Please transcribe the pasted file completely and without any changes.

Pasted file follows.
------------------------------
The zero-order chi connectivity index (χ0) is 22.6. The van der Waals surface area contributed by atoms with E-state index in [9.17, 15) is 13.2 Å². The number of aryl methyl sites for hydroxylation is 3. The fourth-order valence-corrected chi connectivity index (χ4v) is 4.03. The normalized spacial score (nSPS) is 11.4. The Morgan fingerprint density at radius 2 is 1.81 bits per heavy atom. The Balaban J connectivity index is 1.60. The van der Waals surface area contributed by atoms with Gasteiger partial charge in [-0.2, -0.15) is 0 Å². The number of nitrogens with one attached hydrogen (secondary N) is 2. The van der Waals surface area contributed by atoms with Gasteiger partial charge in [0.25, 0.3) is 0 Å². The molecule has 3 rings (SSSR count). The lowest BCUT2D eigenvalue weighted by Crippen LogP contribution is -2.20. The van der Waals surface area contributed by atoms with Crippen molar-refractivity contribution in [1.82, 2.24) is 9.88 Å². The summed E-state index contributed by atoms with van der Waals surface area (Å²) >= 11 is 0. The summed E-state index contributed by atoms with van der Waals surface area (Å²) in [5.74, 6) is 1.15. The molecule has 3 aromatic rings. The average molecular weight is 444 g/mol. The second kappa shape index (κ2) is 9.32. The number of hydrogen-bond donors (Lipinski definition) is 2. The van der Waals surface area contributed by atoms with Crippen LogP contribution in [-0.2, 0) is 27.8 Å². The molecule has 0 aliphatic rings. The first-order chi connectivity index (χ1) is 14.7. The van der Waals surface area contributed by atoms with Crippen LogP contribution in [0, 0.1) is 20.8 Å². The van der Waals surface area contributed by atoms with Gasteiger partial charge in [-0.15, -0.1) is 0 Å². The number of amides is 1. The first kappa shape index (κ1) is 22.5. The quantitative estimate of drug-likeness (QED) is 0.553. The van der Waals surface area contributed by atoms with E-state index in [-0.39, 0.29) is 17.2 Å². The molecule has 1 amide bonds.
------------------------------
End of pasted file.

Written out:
The zero-order chi connectivity index (χ0) is 22.6. The van der Waals surface area contributed by atoms with E-state index in [9.17, 15) is 13.2 Å². The number of aryl methyl sites for hydroxylation is 3. The fourth-order valence-corrected chi connectivity index (χ4v) is 4.03. The normalized spacial score (nSPS) is 11.4. The Morgan fingerprint density at radius 2 is 1.81 bits per heavy atom. The Balaban J connectivity index is 1.60. The van der Waals surface area contributed by atoms with Gasteiger partial charge in [-0.2, -0.15) is 0 Å². The number of nitrogens with one attached hydrogen (secondary N) is 2. The van der Waals surface area contributed by atoms with Gasteiger partial charge in [0.25, 0.3) is 0 Å². The molecule has 3 rings (SSSR count). The lowest BCUT2D eigenvalue weighted by Crippen LogP contribution is -2.20. The van der Waals surface area contributed by atoms with Crippen molar-refractivity contribution in [1.82, 2.24) is 9.88 Å². The summed E-state index contributed by atoms with van der Waals surface area (Å²) >= 11 is 0. The summed E-state index contributed by atoms with van der Waals surface area (Å²) in [5.74, 6) is 1.15. The molecule has 3 aromatic rings. The average molecular weight is 444 g/mol. The second kappa shape index (κ2) is 9.32. The number of hydrogen-bond donors (Lipinski definition) is 2. The van der Waals surface area contributed by atoms with Crippen LogP contribution in [-0.2, 0) is 27.8 Å². The molecule has 0 aliphatic rings. The first-order chi connectivity index (χ1) is 14.7. The van der Waals surface area contributed by atoms with Crippen LogP contribution in [0, 0.1) is 20.8 Å². The van der Waals surface area contributed by atoms with Gasteiger partial charge in [-0.15, -0.1) is 0 Å². The number of amides is 1. The first kappa shape index (κ1) is 22.5. The quantitative estimate of drug-likeness (QED) is 0.553. The van der Waals surface area contributed by atoms with E-state index in [-0.39, 0.29) is 17.2 Å². The molecule has 1 amide bonds.